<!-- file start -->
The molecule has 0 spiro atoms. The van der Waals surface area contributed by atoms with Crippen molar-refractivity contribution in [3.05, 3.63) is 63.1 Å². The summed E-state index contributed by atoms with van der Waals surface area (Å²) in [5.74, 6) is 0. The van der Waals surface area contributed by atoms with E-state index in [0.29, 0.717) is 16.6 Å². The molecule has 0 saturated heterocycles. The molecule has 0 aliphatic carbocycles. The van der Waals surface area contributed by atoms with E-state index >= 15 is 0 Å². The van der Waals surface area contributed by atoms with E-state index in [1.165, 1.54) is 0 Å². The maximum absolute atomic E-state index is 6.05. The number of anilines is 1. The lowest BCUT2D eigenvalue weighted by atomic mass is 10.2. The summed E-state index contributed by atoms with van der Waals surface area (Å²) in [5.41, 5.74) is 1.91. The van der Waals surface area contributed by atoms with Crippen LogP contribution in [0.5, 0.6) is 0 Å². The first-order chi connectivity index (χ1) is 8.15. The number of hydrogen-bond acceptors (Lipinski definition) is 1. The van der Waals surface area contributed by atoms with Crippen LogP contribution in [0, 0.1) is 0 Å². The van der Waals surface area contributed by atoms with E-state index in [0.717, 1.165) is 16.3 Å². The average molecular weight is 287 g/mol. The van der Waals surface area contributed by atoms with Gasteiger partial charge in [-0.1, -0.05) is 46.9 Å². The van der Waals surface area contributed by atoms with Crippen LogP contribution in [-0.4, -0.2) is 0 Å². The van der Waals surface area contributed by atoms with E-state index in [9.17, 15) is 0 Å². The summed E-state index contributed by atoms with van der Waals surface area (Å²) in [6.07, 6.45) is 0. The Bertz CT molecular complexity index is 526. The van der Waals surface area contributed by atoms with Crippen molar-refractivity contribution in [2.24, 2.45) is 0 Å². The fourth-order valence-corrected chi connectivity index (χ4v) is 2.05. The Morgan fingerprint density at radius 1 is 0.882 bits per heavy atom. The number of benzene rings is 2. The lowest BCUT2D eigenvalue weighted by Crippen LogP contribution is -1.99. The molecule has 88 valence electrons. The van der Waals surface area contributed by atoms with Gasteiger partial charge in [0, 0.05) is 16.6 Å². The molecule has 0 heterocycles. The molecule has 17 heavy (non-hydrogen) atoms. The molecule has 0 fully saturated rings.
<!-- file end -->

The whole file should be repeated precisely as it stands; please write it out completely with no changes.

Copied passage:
The molecule has 0 spiro atoms. The van der Waals surface area contributed by atoms with Crippen molar-refractivity contribution in [3.05, 3.63) is 63.1 Å². The summed E-state index contributed by atoms with van der Waals surface area (Å²) in [5.74, 6) is 0. The van der Waals surface area contributed by atoms with E-state index in [0.29, 0.717) is 16.6 Å². The molecule has 0 saturated heterocycles. The molecule has 0 aliphatic carbocycles. The van der Waals surface area contributed by atoms with E-state index >= 15 is 0 Å². The van der Waals surface area contributed by atoms with E-state index in [1.165, 1.54) is 0 Å². The maximum absolute atomic E-state index is 6.05. The number of anilines is 1. The lowest BCUT2D eigenvalue weighted by atomic mass is 10.2. The summed E-state index contributed by atoms with van der Waals surface area (Å²) in [5.41, 5.74) is 1.91. The van der Waals surface area contributed by atoms with Crippen LogP contribution in [0.5, 0.6) is 0 Å². The first-order chi connectivity index (χ1) is 8.15. The number of hydrogen-bond acceptors (Lipinski definition) is 1. The van der Waals surface area contributed by atoms with Crippen LogP contribution in [0, 0.1) is 0 Å². The van der Waals surface area contributed by atoms with E-state index in [0.717, 1.165) is 16.3 Å². The average molecular weight is 287 g/mol. The van der Waals surface area contributed by atoms with Gasteiger partial charge in [-0.1, -0.05) is 46.9 Å². The van der Waals surface area contributed by atoms with Crippen LogP contribution in [-0.4, -0.2) is 0 Å². The van der Waals surface area contributed by atoms with E-state index in [9.17, 15) is 0 Å². The summed E-state index contributed by atoms with van der Waals surface area (Å²) in [6.07, 6.45) is 0. The Bertz CT molecular complexity index is 526. The van der Waals surface area contributed by atoms with Crippen molar-refractivity contribution in [2.24, 2.45) is 0 Å². The fourth-order valence-corrected chi connectivity index (χ4v) is 2.05. The Morgan fingerprint density at radius 1 is 0.882 bits per heavy atom. The number of benzene rings is 2. The lowest BCUT2D eigenvalue weighted by Crippen LogP contribution is -1.99. The molecule has 88 valence electrons. The van der Waals surface area contributed by atoms with Gasteiger partial charge in [0, 0.05) is 16.6 Å². The molecule has 0 heterocycles. The molecule has 17 heavy (non-hydrogen) atoms. The molecule has 0 fully saturated rings.